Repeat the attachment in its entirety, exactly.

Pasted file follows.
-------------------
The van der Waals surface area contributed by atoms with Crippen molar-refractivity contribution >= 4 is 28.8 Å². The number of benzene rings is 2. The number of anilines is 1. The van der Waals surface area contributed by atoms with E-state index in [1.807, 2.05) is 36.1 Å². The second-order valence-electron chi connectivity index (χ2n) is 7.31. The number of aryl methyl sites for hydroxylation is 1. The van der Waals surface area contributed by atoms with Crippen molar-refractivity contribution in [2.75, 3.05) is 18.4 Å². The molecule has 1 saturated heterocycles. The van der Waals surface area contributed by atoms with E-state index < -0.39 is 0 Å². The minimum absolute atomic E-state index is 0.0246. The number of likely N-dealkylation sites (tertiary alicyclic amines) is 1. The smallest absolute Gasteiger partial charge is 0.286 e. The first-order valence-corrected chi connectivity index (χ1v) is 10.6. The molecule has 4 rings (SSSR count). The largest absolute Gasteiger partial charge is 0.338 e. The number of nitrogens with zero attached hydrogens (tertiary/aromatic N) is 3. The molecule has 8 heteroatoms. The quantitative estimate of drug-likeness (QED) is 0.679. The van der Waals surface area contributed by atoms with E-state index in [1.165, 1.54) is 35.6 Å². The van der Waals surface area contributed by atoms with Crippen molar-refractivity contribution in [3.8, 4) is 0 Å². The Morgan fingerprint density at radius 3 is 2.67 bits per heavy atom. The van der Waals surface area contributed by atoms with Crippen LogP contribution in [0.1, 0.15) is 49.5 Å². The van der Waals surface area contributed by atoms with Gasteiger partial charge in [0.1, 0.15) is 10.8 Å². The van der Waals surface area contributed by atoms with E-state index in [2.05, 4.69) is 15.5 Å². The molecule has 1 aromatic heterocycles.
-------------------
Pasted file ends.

The van der Waals surface area contributed by atoms with Crippen molar-refractivity contribution >= 4 is 28.8 Å². The number of benzene rings is 2. The number of anilines is 1. The van der Waals surface area contributed by atoms with E-state index in [1.807, 2.05) is 36.1 Å². The second-order valence-electron chi connectivity index (χ2n) is 7.31. The number of aryl methyl sites for hydroxylation is 1. The van der Waals surface area contributed by atoms with Crippen molar-refractivity contribution in [2.75, 3.05) is 18.4 Å². The molecule has 1 saturated heterocycles. The van der Waals surface area contributed by atoms with E-state index < -0.39 is 0 Å². The minimum absolute atomic E-state index is 0.0246. The number of likely N-dealkylation sites (tertiary alicyclic amines) is 1. The smallest absolute Gasteiger partial charge is 0.286 e. The first-order valence-corrected chi connectivity index (χ1v) is 10.6. The molecule has 4 rings (SSSR count). The largest absolute Gasteiger partial charge is 0.338 e. The number of nitrogens with zero attached hydrogens (tertiary/aromatic N) is 3. The molecule has 8 heteroatoms. The quantitative estimate of drug-likeness (QED) is 0.679. The van der Waals surface area contributed by atoms with E-state index in [1.165, 1.54) is 35.6 Å². The van der Waals surface area contributed by atoms with Crippen molar-refractivity contribution in [3.8, 4) is 0 Å². The Morgan fingerprint density at radius 3 is 2.67 bits per heavy atom. The van der Waals surface area contributed by atoms with Crippen LogP contribution in [0.1, 0.15) is 49.5 Å². The van der Waals surface area contributed by atoms with Gasteiger partial charge in [0.1, 0.15) is 10.8 Å². The van der Waals surface area contributed by atoms with E-state index in [2.05, 4.69) is 15.5 Å². The molecule has 1 aromatic heterocycles.